Women Of Coal

By: Jon Sonnheim Email
By: Jon Sonnheim Email

So often we hear about the men of Eastern Kentucky working underground in the coal mines. WYMT's Jon Sonnheim has more on the women of coal, who were spotlighted at a luncheon Monday in Harlan County.

Believe it or not, in the early 1970's, just one generation ago, women simply did not work in the coal mines. In fact, they were even considered bad luck. It took federal affirmative action laws and many brave women to cross that underground gender barrier turning secretaries and housewives into the women of coal.

When you look at their faces, their earnings, and their hands, would you be able to tell that these women worked for years underground in the coal mines?

"It wasn't a female chauvinistic thing, it was a survival thing. It paid good money," said Former Coal Miner Beverly Webb.

"It was dirty, dark, scary, loud noises, equipment running everywhere. I told the girl I went with, if we get out, I won't come back," said Betty Jones who worked 19 years underground.

But women like Betty Jones did come back and worked day in and day out in the male dominated mines.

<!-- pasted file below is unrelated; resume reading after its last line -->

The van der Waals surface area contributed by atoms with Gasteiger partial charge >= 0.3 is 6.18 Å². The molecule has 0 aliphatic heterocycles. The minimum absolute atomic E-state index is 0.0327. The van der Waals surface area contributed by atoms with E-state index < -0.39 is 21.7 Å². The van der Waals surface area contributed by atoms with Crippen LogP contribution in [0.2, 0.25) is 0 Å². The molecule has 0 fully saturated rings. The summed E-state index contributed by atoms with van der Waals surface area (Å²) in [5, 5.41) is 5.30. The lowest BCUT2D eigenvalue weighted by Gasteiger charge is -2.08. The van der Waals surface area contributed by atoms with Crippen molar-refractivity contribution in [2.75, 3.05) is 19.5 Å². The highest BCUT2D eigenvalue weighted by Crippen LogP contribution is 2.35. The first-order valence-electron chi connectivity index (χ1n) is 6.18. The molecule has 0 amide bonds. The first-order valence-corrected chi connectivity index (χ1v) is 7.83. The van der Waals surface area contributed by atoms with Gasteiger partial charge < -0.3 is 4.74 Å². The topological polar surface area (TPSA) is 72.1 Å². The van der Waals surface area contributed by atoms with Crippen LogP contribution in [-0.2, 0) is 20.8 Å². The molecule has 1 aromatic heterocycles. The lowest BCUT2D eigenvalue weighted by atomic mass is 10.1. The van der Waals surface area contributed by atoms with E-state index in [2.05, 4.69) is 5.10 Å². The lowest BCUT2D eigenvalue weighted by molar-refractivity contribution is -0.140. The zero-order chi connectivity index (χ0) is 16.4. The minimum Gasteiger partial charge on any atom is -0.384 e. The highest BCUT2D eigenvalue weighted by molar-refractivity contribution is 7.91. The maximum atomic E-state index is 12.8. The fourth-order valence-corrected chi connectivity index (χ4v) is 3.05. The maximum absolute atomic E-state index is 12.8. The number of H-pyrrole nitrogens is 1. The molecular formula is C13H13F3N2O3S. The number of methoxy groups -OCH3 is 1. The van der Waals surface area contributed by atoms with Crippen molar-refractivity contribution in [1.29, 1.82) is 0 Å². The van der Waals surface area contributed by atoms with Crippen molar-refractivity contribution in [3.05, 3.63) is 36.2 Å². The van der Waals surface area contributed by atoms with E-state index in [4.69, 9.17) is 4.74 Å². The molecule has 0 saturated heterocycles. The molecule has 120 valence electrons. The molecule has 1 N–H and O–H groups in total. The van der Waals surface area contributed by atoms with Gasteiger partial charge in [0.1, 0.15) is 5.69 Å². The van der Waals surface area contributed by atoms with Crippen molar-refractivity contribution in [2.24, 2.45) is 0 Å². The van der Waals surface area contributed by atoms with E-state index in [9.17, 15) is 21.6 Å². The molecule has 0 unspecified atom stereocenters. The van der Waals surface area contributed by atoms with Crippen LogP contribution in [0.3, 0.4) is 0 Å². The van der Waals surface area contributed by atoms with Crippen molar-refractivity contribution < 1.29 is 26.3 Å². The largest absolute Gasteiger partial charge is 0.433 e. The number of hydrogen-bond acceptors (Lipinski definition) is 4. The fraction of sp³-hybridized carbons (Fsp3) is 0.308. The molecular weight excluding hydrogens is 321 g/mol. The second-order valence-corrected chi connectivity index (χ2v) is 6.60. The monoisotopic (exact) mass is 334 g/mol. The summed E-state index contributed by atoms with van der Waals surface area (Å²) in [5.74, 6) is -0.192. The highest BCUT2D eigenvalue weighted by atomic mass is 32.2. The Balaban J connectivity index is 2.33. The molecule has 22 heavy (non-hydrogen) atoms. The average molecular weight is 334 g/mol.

"They made it rough on us, but we endured," said Former Coal Miner Dorothy Belcher.

Showing the male miners they were there to make money and support a family, just like them, earning their respect.

"They treated me like a sister, and they were my brothers," said Former Miner Barbara Lewis.

Coal mining is a job that runs deep in many current and former miners, like these ladies, a job they say they remain proud of and are sure to incorporate into their own children's lives. Guest Speaker Betty Jones says her seven children, including NFL Running Backs Thomas and Julius Jones, learned from the mines, even though they never worked as miners themselves.

"These boys saw how hard we worked, and the girls as well. They saw how hard mom and daddy worked," Jones said.

Again, so many of these women are so proud of the work they did underground saying they would do it all again if they had the chance. However, many said they wouldn't let their own daughters go underground, saying they sacrificed so their children wouldn't have to.

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